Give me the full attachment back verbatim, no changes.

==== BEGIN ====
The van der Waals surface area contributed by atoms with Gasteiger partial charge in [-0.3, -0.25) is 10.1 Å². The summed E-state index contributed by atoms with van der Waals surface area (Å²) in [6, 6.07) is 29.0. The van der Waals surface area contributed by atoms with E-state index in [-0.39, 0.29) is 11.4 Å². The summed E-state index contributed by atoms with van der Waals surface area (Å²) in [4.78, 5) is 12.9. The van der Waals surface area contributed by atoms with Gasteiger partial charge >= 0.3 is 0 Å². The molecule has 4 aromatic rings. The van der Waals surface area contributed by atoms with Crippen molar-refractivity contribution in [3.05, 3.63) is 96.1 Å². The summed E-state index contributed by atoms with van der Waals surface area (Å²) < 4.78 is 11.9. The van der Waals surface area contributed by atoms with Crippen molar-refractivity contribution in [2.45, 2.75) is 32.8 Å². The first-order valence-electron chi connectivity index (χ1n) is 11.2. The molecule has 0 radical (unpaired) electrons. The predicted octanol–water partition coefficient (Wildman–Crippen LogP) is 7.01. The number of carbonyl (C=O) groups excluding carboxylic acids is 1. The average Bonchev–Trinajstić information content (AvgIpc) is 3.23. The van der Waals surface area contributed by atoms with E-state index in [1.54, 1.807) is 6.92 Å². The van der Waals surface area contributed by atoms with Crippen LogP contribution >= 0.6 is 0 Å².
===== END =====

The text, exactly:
The van der Waals surface area contributed by atoms with Gasteiger partial charge in [-0.3, -0.25) is 10.1 Å². The summed E-state index contributed by atoms with van der Waals surface area (Å²) in [6, 6.07) is 29.0. The van der Waals surface area contributed by atoms with E-state index in [-0.39, 0.29) is 11.4 Å². The summed E-state index contributed by atoms with van der Waals surface area (Å²) in [4.78, 5) is 12.9. The van der Waals surface area contributed by atoms with Gasteiger partial charge >= 0.3 is 0 Å². The molecule has 4 aromatic rings. The van der Waals surface area contributed by atoms with Crippen molar-refractivity contribution in [3.05, 3.63) is 96.1 Å². The summed E-state index contributed by atoms with van der Waals surface area (Å²) < 4.78 is 11.9. The van der Waals surface area contributed by atoms with Crippen molar-refractivity contribution in [2.45, 2.75) is 32.8 Å². The first-order valence-electron chi connectivity index (χ1n) is 11.2. The molecule has 0 radical (unpaired) electrons. The predicted octanol–water partition coefficient (Wildman–Crippen LogP) is 7.01. The number of carbonyl (C=O) groups excluding carboxylic acids is 1. The average Bonchev–Trinajstić information content (AvgIpc) is 3.23. The van der Waals surface area contributed by atoms with E-state index in [1.54, 1.807) is 6.92 Å². The van der Waals surface area contributed by atoms with Crippen LogP contribution >= 0.6 is 0 Å².